Hanley Ramirez began a minor league rehab assignment tonight with High-A Jupiter and could be back as soon as Tuesday against the Phillies. However, the more interesting news is where he might find himself in the lineup upon his return.
According to Joe Frisaro of MLB.com, Marlins manager Edwin Rodriguez is considering using him out of the leadoff spot again.
“Let’s see where he is at,” Rodriguez said. “I haven’t decided that yet. It could be first or it could be second.”
Asked directly if Rodriguez is thinking of batting Ramirez leadoff, the manager said: “Yes. Maybe not at first because we don’t know how his leg is going to hold up or his back.”
Ramirez was placed on the disabled list on May 30 with a strained left lower back, but has also dealt with pain in his upper left leg for most of the season. It would be unfair to count on him as a run producer right away, as he was batting just .210/.306/.309 with four home runs and 17 RBI before prior on the disabled list, but we probably can’t expect him to be the same dynamic leadoff hitter he used to be, either.
To be fair, Marlins’ leadoff hitters have combined to bat just .242/.311/.377 entering tonight’s action, so it wouldn’t take much for him to be an immediate upgrade.
Bob Nightengale of USA Today reports that the Cubs won’t deal Kyle Schwarber this winter, despite multiple inquires from teams around the league. Schwarber is approaching his first year of arbitration and will remain under team control for another three seasons before reaching free agency in 2022.
The decision comes on the heels of one of the strongest seasons of the 25-year-old outfielder’s short career. Over 137 games and 510 PA for the Cubs, he proved a passable defender in left field and batted .238/.356/.467 with 26 home runs, an .823 OPS, and 3.2 fWAR in 2018. He also led the National League in intentional walks, with 20, and bumped up his total walks from 59 in 2017 to 78.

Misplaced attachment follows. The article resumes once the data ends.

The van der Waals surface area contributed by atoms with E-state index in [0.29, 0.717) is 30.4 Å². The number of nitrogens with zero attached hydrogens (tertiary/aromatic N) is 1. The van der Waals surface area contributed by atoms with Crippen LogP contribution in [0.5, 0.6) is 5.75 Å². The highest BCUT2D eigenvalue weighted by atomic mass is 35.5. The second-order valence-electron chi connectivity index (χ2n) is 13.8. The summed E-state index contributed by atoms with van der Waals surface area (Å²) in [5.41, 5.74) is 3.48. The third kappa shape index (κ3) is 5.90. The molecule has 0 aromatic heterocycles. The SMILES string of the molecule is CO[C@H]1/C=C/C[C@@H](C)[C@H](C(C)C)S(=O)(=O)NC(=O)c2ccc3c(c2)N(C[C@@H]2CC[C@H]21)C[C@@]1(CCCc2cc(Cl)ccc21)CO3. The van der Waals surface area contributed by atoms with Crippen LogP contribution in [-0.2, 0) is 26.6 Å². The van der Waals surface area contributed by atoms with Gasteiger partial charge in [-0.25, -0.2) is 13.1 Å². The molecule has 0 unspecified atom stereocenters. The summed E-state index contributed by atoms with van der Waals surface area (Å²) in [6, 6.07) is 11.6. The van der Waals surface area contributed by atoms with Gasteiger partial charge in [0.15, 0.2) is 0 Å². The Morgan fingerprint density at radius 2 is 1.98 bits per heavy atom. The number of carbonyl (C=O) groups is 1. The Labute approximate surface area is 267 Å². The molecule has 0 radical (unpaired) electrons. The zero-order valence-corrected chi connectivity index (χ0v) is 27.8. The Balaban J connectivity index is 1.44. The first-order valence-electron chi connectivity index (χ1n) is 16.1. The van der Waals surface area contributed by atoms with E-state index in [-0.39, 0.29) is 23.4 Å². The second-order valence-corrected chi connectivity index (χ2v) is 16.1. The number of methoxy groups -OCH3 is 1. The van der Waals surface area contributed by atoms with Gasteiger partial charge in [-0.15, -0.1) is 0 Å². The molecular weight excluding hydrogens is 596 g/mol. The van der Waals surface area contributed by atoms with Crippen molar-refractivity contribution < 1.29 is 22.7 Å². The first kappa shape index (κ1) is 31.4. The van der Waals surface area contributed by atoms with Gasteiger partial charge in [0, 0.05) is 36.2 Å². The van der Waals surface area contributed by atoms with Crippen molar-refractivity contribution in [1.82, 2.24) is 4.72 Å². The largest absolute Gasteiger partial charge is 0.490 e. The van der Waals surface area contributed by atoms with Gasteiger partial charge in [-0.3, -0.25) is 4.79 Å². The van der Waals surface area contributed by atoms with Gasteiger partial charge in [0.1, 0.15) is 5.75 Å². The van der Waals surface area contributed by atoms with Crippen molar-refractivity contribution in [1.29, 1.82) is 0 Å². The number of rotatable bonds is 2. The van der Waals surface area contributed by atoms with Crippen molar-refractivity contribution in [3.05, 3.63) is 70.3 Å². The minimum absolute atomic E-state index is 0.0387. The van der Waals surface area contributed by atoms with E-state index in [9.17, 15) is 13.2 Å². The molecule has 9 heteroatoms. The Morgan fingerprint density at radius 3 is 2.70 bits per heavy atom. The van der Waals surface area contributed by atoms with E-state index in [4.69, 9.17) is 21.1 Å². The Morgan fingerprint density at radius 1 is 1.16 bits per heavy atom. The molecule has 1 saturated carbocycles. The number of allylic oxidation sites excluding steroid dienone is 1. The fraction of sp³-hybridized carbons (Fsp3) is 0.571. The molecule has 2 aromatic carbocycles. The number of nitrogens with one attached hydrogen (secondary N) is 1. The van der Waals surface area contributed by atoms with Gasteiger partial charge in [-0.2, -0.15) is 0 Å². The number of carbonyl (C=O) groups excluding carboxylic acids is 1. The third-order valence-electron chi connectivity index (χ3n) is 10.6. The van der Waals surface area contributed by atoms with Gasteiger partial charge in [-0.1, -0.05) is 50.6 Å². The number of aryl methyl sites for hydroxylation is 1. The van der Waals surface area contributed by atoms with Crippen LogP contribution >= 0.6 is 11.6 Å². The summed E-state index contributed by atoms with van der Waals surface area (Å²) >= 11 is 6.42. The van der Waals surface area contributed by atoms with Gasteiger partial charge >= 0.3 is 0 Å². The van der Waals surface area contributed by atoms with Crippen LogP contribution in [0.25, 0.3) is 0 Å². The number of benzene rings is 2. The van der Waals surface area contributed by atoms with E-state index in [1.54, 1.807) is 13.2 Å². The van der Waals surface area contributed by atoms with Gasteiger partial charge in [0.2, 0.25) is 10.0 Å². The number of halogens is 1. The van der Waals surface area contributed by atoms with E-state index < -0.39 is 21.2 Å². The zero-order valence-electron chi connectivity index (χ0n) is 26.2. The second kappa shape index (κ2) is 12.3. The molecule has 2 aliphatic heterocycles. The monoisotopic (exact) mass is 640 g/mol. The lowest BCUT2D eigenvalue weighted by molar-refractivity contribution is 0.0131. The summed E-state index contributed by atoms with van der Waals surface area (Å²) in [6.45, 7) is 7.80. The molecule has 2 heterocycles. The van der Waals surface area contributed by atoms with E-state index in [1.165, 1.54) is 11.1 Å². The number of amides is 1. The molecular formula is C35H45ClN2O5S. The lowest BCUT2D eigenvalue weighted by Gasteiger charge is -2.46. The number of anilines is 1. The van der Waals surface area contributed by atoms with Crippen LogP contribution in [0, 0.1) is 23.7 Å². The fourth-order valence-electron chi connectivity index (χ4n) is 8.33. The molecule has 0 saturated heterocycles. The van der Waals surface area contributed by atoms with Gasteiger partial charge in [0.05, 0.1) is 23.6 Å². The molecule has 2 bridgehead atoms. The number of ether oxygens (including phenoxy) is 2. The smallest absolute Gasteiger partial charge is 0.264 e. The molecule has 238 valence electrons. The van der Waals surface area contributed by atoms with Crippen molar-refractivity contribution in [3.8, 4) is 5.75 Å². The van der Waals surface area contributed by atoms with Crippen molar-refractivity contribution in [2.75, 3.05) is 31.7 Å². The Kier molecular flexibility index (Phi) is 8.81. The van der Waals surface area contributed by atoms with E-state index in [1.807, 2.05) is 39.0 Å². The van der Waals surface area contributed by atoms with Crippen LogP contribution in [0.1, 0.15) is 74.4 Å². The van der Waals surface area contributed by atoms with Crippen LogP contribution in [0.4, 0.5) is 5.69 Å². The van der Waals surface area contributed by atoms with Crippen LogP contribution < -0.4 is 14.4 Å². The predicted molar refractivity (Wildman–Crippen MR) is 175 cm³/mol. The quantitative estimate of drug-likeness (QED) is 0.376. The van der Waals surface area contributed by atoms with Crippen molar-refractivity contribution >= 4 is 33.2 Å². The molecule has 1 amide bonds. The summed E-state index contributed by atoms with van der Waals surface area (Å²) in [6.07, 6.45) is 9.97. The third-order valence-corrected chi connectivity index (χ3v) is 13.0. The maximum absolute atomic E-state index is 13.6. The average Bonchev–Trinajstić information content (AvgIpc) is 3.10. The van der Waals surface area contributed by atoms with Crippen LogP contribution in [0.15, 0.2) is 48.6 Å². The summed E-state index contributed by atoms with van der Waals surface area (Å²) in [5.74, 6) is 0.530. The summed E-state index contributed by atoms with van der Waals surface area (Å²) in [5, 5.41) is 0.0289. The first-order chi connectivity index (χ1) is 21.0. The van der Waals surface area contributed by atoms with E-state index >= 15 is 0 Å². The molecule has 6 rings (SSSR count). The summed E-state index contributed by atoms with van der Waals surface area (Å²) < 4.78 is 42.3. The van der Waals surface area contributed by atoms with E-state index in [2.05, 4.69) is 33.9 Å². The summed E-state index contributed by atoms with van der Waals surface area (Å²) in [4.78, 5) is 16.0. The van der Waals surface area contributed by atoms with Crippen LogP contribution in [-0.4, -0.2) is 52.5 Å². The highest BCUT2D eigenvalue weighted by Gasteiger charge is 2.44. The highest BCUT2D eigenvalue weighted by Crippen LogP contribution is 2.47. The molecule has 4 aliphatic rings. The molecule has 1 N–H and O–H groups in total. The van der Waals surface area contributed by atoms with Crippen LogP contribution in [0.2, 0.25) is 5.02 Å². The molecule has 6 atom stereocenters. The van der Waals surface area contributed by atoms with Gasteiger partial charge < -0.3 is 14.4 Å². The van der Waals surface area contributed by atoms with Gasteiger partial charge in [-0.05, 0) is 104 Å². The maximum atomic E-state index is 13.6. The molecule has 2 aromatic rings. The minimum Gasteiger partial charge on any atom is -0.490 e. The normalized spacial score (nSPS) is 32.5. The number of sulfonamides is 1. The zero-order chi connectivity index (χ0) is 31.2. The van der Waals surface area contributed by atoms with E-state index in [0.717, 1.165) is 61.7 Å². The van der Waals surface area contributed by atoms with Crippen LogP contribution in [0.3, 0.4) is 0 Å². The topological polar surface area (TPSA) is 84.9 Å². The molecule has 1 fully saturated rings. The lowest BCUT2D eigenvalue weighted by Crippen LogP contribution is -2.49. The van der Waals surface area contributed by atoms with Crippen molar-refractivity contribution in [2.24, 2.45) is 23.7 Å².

Despite his marked improvements from previous years, Schwarber’s performance still left something to be desired — specifically against left-handed pitchers, who held the slugger to a paltry .224/.352/.303 with four extra-base hits across 91 PA. Still, it’s evident the Cubs feel Schwarber is capable of strengthening his splits in the years to come, and they might stand to get more value from him on the field than they would in a trade this offseason.
Of course, that’s not to say the Cubs intend to pass the Winter Meetings in total silence, especially as they’ll be seeking bullpen and catching depth in advance of their 2019 run at the division title. As club president Theo Epstein remarked last week, “We’re certainly open and active in trade talks with a lot of deals that usually don’t come to fruition. So, we may make some trades. We could make big ones that transform the roster. We may make smaller complementary ones. But there’s certain things we’d like to accomplish.”